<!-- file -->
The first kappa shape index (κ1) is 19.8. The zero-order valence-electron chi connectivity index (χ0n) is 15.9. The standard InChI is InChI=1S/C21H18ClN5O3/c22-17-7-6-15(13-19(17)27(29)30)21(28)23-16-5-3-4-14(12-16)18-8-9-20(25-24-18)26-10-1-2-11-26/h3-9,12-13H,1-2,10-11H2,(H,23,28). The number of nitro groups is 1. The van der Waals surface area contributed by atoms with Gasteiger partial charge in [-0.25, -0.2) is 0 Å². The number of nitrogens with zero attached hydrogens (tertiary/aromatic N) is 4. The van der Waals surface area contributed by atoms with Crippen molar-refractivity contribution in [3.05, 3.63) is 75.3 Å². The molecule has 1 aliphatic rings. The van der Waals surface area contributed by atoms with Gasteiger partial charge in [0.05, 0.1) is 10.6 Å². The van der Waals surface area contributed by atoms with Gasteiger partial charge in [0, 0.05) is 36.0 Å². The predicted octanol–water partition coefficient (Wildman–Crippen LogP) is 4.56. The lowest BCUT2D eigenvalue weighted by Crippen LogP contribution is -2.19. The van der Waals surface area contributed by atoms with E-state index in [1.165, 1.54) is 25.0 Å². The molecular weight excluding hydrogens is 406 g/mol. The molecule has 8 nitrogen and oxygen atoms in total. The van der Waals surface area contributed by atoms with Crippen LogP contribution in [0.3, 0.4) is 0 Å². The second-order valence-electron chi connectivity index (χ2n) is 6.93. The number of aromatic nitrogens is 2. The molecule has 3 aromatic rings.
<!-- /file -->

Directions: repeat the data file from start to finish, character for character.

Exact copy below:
The first kappa shape index (κ1) is 19.8. The zero-order valence-electron chi connectivity index (χ0n) is 15.9. The standard InChI is InChI=1S/C21H18ClN5O3/c22-17-7-6-15(13-19(17)27(29)30)21(28)23-16-5-3-4-14(12-16)18-8-9-20(25-24-18)26-10-1-2-11-26/h3-9,12-13H,1-2,10-11H2,(H,23,28). The number of nitro groups is 1. The van der Waals surface area contributed by atoms with Gasteiger partial charge in [-0.25, -0.2) is 0 Å². The number of nitrogens with zero attached hydrogens (tertiary/aromatic N) is 4. The van der Waals surface area contributed by atoms with Crippen molar-refractivity contribution in [3.05, 3.63) is 75.3 Å². The molecule has 1 aliphatic rings. The van der Waals surface area contributed by atoms with Gasteiger partial charge in [0.05, 0.1) is 10.6 Å². The van der Waals surface area contributed by atoms with Gasteiger partial charge in [0, 0.05) is 36.0 Å². The predicted octanol–water partition coefficient (Wildman–Crippen LogP) is 4.56. The lowest BCUT2D eigenvalue weighted by Crippen LogP contribution is -2.19. The van der Waals surface area contributed by atoms with E-state index in [1.165, 1.54) is 25.0 Å². The molecular weight excluding hydrogens is 406 g/mol. The molecule has 8 nitrogen and oxygen atoms in total. The van der Waals surface area contributed by atoms with Crippen LogP contribution in [0.3, 0.4) is 0 Å². The second-order valence-electron chi connectivity index (χ2n) is 6.93. The number of aromatic nitrogens is 2. The molecule has 3 aromatic rings.